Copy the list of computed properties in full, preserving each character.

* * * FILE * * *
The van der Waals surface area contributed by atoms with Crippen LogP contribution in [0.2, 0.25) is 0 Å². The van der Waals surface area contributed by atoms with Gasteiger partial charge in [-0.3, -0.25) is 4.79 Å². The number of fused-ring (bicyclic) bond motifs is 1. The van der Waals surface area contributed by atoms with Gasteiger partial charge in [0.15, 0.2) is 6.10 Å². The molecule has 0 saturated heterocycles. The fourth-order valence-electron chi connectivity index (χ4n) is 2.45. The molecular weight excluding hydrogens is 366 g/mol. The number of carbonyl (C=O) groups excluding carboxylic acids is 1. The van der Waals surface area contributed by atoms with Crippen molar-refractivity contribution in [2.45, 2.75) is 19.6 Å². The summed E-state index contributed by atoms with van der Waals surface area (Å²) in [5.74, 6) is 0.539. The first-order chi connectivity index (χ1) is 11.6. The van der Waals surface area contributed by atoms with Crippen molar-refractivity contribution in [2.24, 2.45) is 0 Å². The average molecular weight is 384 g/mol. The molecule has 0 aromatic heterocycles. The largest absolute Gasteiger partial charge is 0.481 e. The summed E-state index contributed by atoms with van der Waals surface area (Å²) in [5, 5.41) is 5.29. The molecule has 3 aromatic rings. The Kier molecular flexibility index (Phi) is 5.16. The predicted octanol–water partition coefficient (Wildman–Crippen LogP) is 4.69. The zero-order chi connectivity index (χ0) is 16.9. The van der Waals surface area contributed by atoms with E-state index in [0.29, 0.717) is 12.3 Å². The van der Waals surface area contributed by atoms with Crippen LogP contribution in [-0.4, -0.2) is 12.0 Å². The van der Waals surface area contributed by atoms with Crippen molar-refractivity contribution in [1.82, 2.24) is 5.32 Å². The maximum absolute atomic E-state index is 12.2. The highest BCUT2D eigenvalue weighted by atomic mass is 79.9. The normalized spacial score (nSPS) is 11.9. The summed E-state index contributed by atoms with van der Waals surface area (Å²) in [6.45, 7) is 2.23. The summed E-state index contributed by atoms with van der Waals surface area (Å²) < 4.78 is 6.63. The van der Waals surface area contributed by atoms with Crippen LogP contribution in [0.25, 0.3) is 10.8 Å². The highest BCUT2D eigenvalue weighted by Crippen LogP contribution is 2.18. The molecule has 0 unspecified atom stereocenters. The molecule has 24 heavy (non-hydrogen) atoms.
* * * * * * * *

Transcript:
The van der Waals surface area contributed by atoms with Crippen LogP contribution in [0.2, 0.25) is 0 Å². The van der Waals surface area contributed by atoms with Gasteiger partial charge in [-0.3, -0.25) is 4.79 Å². The number of fused-ring (bicyclic) bond motifs is 1. The van der Waals surface area contributed by atoms with Gasteiger partial charge in [0.15, 0.2) is 6.10 Å². The molecule has 0 saturated heterocycles. The fourth-order valence-electron chi connectivity index (χ4n) is 2.45. The molecular weight excluding hydrogens is 366 g/mol. The number of carbonyl (C=O) groups excluding carboxylic acids is 1. The van der Waals surface area contributed by atoms with Crippen molar-refractivity contribution in [2.45, 2.75) is 19.6 Å². The summed E-state index contributed by atoms with van der Waals surface area (Å²) in [5.74, 6) is 0.539. The first-order chi connectivity index (χ1) is 11.6. The van der Waals surface area contributed by atoms with Crippen molar-refractivity contribution in [2.24, 2.45) is 0 Å². The average molecular weight is 384 g/mol. The molecule has 0 aromatic heterocycles. The largest absolute Gasteiger partial charge is 0.481 e. The summed E-state index contributed by atoms with van der Waals surface area (Å²) in [5, 5.41) is 5.29. The molecule has 3 aromatic rings. The Kier molecular flexibility index (Phi) is 5.16. The predicted octanol–water partition coefficient (Wildman–Crippen LogP) is 4.69. The zero-order chi connectivity index (χ0) is 16.9. The van der Waals surface area contributed by atoms with E-state index in [0.29, 0.717) is 12.3 Å². The van der Waals surface area contributed by atoms with Crippen LogP contribution in [-0.4, -0.2) is 12.0 Å². The van der Waals surface area contributed by atoms with Crippen molar-refractivity contribution in [1.82, 2.24) is 5.32 Å². The maximum absolute atomic E-state index is 12.2. The highest BCUT2D eigenvalue weighted by atomic mass is 79.9. The normalized spacial score (nSPS) is 11.9. The summed E-state index contributed by atoms with van der Waals surface area (Å²) in [6.45, 7) is 2.23. The summed E-state index contributed by atoms with van der Waals surface area (Å²) < 4.78 is 6.63. The van der Waals surface area contributed by atoms with Crippen LogP contribution in [0.25, 0.3) is 10.8 Å². The highest BCUT2D eigenvalue weighted by Crippen LogP contribution is 2.18. The molecule has 0 unspecified atom stereocenters. The molecule has 24 heavy (non-hydrogen) atoms.